Columns, Opinion

RENNER: North Carolina’s anti-trans restroom law only discriminates

On Wednesday, North Carolina legislators passed a bill on public restroom usage. The bill requires transgender people to use the restroom assigned to the gender that matches the one on their birth certificate, with no exceptions. Despite how intrusive and gross this is, it’s also insanely stupid.

According to The New York Times, the bill was passed by a purely Republican Senate after all of the Democratic senators had walked out in protest. The Senate’s Democratic leader, Dan Blue, said called it “a direct affront to equality, civil rights and local autonomy.” The bill was ultimately signed by North Carolina’s Republican Gov. Pat McCrory later that day.

Last month, Charlotte, the largest city in North Carolina, passed an anti-discrimination ordinance to protect the rights of transgender people, including their right to enter into a door marked “W” to match a recent gender reassignment surgery, or “M” for the decades of hormone supplements. The North Carolina Senate is now biting back with its most recent bill, which specifically states that municipalities cannot create their own anti-discrimination rules to block this potential counter.

The Republican-penned bill was “put together so quickly that many lawmakers had not seen it before it was introduced Wednesday morning,” according to the Times. Its signing took place in a meeting called abruptly on that very same day.

Although the bill is said to focus on anti-discrimination, it not only discriminates against transgender people but also fails to even acknowledge their existence by not referring to them as “transgender” at all. The bill simply calls for all people to use the bathroom assigned to them at birth, as if public toilet usage is debate on par with heredity or custody rights.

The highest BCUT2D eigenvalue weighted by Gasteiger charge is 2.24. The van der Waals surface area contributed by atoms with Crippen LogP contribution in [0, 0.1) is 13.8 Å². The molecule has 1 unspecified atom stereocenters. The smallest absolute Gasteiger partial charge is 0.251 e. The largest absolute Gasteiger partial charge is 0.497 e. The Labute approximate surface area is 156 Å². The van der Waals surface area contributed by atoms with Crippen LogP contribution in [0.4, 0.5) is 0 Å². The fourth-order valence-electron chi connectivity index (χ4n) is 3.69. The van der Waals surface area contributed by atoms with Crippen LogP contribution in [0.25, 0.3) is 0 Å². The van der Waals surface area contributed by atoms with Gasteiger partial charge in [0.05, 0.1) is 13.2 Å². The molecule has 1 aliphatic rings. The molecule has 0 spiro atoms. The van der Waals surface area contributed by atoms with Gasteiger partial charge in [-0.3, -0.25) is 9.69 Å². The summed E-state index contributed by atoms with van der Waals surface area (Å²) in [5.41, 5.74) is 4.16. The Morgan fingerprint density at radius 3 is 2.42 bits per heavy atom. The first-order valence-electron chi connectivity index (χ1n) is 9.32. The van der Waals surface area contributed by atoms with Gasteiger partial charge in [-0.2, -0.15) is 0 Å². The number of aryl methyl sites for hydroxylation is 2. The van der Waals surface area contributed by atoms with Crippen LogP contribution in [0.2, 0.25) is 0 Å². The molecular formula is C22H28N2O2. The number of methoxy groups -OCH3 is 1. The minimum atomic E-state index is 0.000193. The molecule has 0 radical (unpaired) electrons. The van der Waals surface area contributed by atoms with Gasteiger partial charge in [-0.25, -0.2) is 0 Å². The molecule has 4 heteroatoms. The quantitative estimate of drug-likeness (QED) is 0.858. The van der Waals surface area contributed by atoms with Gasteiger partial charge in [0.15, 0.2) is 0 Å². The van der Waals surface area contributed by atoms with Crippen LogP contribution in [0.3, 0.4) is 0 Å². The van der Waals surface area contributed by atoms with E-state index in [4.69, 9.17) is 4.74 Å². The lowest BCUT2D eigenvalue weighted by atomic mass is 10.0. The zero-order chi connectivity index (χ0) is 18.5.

The ludicrousness of this bill is hard for any levelheaded person to comprehend, so the transgender community took to social media to get its voice heard. A transgender man named James Sheffield tweeted at McCrory, “it’s now the law for me to share a restroom with your wife.” Attached to the tweet was a photo of Sheffield sporting an army-print baseball cap atop a short haircut, a defined jawline and a thick beard. Other users followed suit. Many more transgender people responded to Sheffield with a “me too” and a photo displaying their obvious masculine or feminine traits attached. One woman tweeted out her photo saying that it’s now the law for her to use the bathroom with the governor himself.

North Carolina is facing backlash from countless other media outlets and organizations as well. According to The Atlantic, companies such as IBM, American Airlines, PayPal and Apple have all voiced their opposition to North Carolina’s bill. The NBA even suggested a change of location for its 2017 All-Star Game, set to take place in Charlotte.

In the midst of a wild presidential election in which, much to the horror of North Carolinian Democrats, Republican candidate Donald Trump surfaced as the state’s GOP primary winner, it’s refreshing and hopeful to see people who are willing to speak out against grotesque injustice. If there is a single positive light to this bill’s passing, it is this: The attention and support against this bill is much needed.

Though most anyone who hears of it will immediately have a gut reaction to the bill’s absurdity, there are people out there who wholeheartedly believe that it is okay to directly discriminate against transgender people. To unite in solidarity, and be willing to speak out as a mass against this ridiculousness is what it’s going to take to get it out of here. Everyone deserves to use the restroom, for God’s sake.

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One Comment

  1. Something else I read–this is part of a larger trend where liberal cities pass such measures, only for state legislatures to override their actions (NC also forbade Charlotte to raise the minimum wage). I wonder if this’ll end up before the Supreme Court. It’s been relatively unusual thus far for states to override cities in this manner, and I sense that many activists on both sides might turn to fights like these as long as Congress doesn’t pass much.